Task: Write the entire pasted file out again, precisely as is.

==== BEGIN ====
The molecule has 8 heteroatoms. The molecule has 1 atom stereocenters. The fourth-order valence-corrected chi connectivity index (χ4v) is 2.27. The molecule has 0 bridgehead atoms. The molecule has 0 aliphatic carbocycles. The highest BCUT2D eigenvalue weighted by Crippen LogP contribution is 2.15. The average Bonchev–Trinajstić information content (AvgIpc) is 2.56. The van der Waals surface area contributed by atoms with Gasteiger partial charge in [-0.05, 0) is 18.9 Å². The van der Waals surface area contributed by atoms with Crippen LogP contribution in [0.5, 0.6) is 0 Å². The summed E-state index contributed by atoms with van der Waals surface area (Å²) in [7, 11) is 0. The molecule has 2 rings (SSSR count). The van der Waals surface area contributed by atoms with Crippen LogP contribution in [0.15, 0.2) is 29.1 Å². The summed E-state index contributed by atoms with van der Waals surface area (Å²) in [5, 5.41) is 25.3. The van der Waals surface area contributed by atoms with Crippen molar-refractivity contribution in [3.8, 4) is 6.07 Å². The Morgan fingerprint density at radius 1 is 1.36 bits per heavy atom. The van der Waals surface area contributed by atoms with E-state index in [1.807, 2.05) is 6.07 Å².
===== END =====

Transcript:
The molecule has 8 heteroatoms. The molecule has 1 atom stereocenters. The fourth-order valence-corrected chi connectivity index (χ4v) is 2.27. The molecule has 0 bridgehead atoms. The molecule has 0 aliphatic carbocycles. The highest BCUT2D eigenvalue weighted by Crippen LogP contribution is 2.15. The average Bonchev–Trinajstić information content (AvgIpc) is 2.56. The van der Waals surface area contributed by atoms with Gasteiger partial charge in [-0.05, 0) is 18.9 Å². The van der Waals surface area contributed by atoms with Crippen LogP contribution in [0.5, 0.6) is 0 Å². The summed E-state index contributed by atoms with van der Waals surface area (Å²) in [7, 11) is 0. The molecule has 2 rings (SSSR count). The van der Waals surface area contributed by atoms with Crippen LogP contribution in [0.15, 0.2) is 29.1 Å². The summed E-state index contributed by atoms with van der Waals surface area (Å²) in [5, 5.41) is 25.3. The van der Waals surface area contributed by atoms with Crippen molar-refractivity contribution in [3.8, 4) is 6.07 Å². The Morgan fingerprint density at radius 1 is 1.36 bits per heavy atom. The van der Waals surface area contributed by atoms with E-state index in [1.807, 2.05) is 6.07 Å².